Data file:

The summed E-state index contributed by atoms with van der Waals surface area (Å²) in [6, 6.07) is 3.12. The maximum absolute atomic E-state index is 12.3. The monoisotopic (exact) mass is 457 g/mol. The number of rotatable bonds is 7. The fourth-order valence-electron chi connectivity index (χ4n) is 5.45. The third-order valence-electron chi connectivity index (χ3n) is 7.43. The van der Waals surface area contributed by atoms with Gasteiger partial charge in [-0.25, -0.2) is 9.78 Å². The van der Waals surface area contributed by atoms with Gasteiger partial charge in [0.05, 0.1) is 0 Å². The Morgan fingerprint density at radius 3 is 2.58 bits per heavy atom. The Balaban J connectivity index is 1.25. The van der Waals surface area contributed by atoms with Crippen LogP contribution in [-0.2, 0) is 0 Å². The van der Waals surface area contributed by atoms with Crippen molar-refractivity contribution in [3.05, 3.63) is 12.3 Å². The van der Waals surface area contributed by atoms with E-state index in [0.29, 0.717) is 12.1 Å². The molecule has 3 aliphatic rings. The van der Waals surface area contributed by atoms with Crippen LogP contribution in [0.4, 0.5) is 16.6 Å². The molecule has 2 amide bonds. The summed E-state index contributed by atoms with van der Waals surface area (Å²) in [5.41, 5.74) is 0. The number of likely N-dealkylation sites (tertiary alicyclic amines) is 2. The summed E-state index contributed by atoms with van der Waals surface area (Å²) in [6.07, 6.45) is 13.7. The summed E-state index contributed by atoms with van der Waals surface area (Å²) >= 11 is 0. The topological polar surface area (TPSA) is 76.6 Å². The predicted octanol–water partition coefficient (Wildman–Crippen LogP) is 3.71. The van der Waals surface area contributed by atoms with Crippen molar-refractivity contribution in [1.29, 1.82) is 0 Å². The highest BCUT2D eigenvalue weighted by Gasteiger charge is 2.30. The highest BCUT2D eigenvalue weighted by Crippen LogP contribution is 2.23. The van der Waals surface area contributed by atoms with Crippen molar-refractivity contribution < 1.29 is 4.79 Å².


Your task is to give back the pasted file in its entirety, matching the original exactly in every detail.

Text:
The summed E-state index contributed by atoms with van der Waals surface area (Å²) in [6, 6.07) is 3.12. The maximum absolute atomic E-state index is 12.3. The monoisotopic (exact) mass is 457 g/mol. The number of rotatable bonds is 7. The fourth-order valence-electron chi connectivity index (χ4n) is 5.45. The third-order valence-electron chi connectivity index (χ3n) is 7.43. The van der Waals surface area contributed by atoms with Gasteiger partial charge in [-0.25, -0.2) is 9.78 Å². The van der Waals surface area contributed by atoms with Gasteiger partial charge in [0.05, 0.1) is 0 Å². The Morgan fingerprint density at radius 3 is 2.58 bits per heavy atom. The Balaban J connectivity index is 1.25. The van der Waals surface area contributed by atoms with Crippen LogP contribution in [-0.2, 0) is 0 Å². The van der Waals surface area contributed by atoms with Crippen molar-refractivity contribution in [3.05, 3.63) is 12.3 Å². The van der Waals surface area contributed by atoms with E-state index in [0.29, 0.717) is 12.1 Å². The molecule has 3 aliphatic rings. The van der Waals surface area contributed by atoms with Crippen LogP contribution in [0.4, 0.5) is 16.6 Å². The molecule has 2 amide bonds. The summed E-state index contributed by atoms with van der Waals surface area (Å²) in [5.41, 5.74) is 0. The number of likely N-dealkylation sites (tertiary alicyclic amines) is 2. The summed E-state index contributed by atoms with van der Waals surface area (Å²) in [6.07, 6.45) is 13.7. The summed E-state index contributed by atoms with van der Waals surface area (Å²) >= 11 is 0. The topological polar surface area (TPSA) is 76.6 Å². The predicted octanol–water partition coefficient (Wildman–Crippen LogP) is 3.71. The van der Waals surface area contributed by atoms with Crippen molar-refractivity contribution in [1.29, 1.82) is 0 Å². The highest BCUT2D eigenvalue weighted by Gasteiger charge is 2.30. The highest BCUT2D eigenvalue weighted by Crippen LogP contribution is 2.23. The van der Waals surface area contributed by atoms with Crippen molar-refractivity contribution < 1.29 is 4.79 Å².